NAMIBIA – Namibia’s leading beer maker, Namibia Breweries Limited (NBL), has managed a rebounded revenue of 10.6% to N$1.5 billion (US$100m) for the six months ended 31 December 2021. 

This is after the company suffered a revenue drop of 18.5% to N$1.385 billion (US$93m) in the same period in 2020 due to Covid-19 related restrictions, coupled with alcohol bans in Namibia and South Africa.

Announcing the results last week, NBL’s Managing Director (MD) Marco Wenk said the top line performance was triggered by overall volume increase by 9.2%, predominantly due to 99.9% growth in NBL production volumes sent to South Africa.

Revenue growth was also due to royalty income growth from Heineken SA which increased by 27.3% to N$71 million (US$4.7m), whereas the equity loss from associate turned positive, delivering N$31 million (US$2.08m) equity income for the period.

The significant increase in South African volumes affected the mix of products sold, and thus resulted in a lower overall gross margin percentage.

Namibian beer volumes declined by 7.3% due to Covid-19 waves, which created a restricted trading environment during the period of July/August 2021, while significant swings in volume demand were experienced towards the end of 2021.  

The potential negative revenue impact from lower Namibian volumes was lessened through price increases which became effective from October 2021.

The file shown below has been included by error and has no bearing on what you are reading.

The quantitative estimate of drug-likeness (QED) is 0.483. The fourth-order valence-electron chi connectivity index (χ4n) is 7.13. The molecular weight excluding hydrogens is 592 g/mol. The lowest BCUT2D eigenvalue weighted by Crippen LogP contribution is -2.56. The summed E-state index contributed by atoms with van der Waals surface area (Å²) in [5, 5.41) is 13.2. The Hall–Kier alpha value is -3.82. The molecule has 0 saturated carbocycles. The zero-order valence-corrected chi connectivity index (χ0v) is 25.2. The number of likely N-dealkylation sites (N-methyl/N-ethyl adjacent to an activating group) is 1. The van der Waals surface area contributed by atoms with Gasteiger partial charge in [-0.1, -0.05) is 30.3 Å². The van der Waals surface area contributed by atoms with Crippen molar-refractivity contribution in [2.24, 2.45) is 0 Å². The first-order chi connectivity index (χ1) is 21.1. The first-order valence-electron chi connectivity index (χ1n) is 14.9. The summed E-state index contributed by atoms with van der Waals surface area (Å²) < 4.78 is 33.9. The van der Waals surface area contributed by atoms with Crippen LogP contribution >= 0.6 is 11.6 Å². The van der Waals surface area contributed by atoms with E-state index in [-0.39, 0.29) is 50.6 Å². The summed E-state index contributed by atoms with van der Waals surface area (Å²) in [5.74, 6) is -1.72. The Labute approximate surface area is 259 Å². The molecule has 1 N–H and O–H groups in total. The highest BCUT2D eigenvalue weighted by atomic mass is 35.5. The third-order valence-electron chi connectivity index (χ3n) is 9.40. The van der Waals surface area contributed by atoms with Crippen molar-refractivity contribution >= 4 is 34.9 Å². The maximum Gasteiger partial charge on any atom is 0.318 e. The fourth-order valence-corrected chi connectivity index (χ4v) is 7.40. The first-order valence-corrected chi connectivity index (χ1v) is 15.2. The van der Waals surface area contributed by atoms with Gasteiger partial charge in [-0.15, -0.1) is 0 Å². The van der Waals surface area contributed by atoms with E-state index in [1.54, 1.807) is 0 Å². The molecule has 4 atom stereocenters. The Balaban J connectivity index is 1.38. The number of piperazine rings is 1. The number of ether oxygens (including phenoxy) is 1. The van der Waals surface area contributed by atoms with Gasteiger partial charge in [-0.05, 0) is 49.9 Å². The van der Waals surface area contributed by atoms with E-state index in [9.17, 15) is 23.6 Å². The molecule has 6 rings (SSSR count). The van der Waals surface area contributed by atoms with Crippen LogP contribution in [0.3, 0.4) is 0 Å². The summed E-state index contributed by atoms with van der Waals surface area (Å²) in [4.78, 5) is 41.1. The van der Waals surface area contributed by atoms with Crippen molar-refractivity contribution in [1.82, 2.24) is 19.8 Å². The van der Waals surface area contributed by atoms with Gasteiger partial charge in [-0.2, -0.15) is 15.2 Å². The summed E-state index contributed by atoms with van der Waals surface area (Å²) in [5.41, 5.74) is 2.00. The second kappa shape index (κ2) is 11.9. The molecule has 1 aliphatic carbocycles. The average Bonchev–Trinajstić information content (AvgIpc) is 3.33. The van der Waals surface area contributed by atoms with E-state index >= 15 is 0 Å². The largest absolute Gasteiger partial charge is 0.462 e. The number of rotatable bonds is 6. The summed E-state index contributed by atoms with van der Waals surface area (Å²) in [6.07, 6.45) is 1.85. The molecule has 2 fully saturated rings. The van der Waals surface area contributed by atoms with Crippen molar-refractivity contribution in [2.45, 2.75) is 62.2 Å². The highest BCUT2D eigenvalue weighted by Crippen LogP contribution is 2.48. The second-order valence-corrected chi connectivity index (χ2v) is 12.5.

“Festive season volumes were muted, with consumer trends still showing healthy demand for higher alcoholic beverages while the mainstream segment saw intense price competition, in addition to pervasive economic pressures.

“South African beer volumes returned to pre-Covid levels, with lively demand for Windhoek and Heineken in the premium segment,” he observed.

NBL’s response to changing consumer preferences has been strategic since the start of the pandemic.

Its continued drive for new innovations saw it launch a Draught-on-Tap unit for at-home consumption in November 2021.

The company also launched the EduDrink online training programme aimed at addressing the harmful use of alcohol while reaffirming its commitment to the national road safety campaign over the festive season.

NBL further supported the Namibian Police Force with breathalyzer consumables and water donations at roadblocks.

The brewer’s operating expenses increased by 12.8% as the anticipated increase in global raw material costs materialised.

“In addition, we experienced challenges to our packaging material supply as well as a change in production mix compared to the prior period,” said Wenk.

Cost-savings and other initiatives however contributed to sustainable profitability as operating profit increased by 4% to N$358 million (US$24.04m).

The group’s board did not declare an interim dividend for the period under review, in accordance with conditions of the potential Heineken SA disposal transaction and acquisition of Distell Namibia.

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